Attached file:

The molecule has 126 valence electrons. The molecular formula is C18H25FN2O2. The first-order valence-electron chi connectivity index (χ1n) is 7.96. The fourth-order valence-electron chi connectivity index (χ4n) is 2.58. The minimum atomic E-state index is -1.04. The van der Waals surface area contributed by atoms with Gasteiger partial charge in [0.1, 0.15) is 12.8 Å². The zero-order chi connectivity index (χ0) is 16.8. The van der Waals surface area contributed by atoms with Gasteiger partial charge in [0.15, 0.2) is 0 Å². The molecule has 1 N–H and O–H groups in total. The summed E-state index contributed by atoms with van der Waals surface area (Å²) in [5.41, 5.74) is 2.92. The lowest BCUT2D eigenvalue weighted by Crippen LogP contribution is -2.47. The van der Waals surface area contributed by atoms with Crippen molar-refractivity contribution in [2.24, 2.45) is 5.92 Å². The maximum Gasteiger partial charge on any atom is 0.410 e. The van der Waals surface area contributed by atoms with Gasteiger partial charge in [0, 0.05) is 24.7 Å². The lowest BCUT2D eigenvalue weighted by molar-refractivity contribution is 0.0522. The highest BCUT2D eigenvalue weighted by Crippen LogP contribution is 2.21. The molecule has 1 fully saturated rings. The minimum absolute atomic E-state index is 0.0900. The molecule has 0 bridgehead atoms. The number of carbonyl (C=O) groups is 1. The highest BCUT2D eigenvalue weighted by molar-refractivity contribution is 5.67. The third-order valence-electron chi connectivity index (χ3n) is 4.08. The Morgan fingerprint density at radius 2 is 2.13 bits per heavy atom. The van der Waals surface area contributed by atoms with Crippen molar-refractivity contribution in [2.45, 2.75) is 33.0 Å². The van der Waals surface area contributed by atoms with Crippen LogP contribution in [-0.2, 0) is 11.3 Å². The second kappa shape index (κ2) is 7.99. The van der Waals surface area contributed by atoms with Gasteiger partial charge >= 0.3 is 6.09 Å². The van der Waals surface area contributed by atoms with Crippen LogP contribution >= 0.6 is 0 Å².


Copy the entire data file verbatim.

The molecule has 126 valence electrons. The molecular formula is C18H25FN2O2. The first-order valence-electron chi connectivity index (χ1n) is 7.96. The fourth-order valence-electron chi connectivity index (χ4n) is 2.58. The minimum atomic E-state index is -1.04. The van der Waals surface area contributed by atoms with Gasteiger partial charge in [0.1, 0.15) is 12.8 Å². The zero-order chi connectivity index (χ0) is 16.8. The van der Waals surface area contributed by atoms with Gasteiger partial charge in [0.15, 0.2) is 0 Å². The molecule has 1 N–H and O–H groups in total. The summed E-state index contributed by atoms with van der Waals surface area (Å²) in [5.41, 5.74) is 2.92. The lowest BCUT2D eigenvalue weighted by Crippen LogP contribution is -2.47. The van der Waals surface area contributed by atoms with Crippen molar-refractivity contribution in [2.24, 2.45) is 5.92 Å². The maximum Gasteiger partial charge on any atom is 0.410 e. The van der Waals surface area contributed by atoms with Gasteiger partial charge in [0, 0.05) is 24.7 Å². The lowest BCUT2D eigenvalue weighted by molar-refractivity contribution is 0.0522. The highest BCUT2D eigenvalue weighted by Crippen LogP contribution is 2.21. The molecule has 1 fully saturated rings. The minimum absolute atomic E-state index is 0.0900. The molecule has 0 bridgehead atoms. The number of carbonyl (C=O) groups is 1. The highest BCUT2D eigenvalue weighted by molar-refractivity contribution is 5.67. The third-order valence-electron chi connectivity index (χ3n) is 4.08. The Morgan fingerprint density at radius 2 is 2.13 bits per heavy atom. The van der Waals surface area contributed by atoms with Crippen molar-refractivity contribution in [2.45, 2.75) is 33.0 Å². The van der Waals surface area contributed by atoms with Crippen LogP contribution in [-0.2, 0) is 11.3 Å². The second kappa shape index (κ2) is 7.99. The van der Waals surface area contributed by atoms with Gasteiger partial charge >= 0.3 is 6.09 Å². The van der Waals surface area contributed by atoms with Crippen LogP contribution >= 0.6 is 0 Å².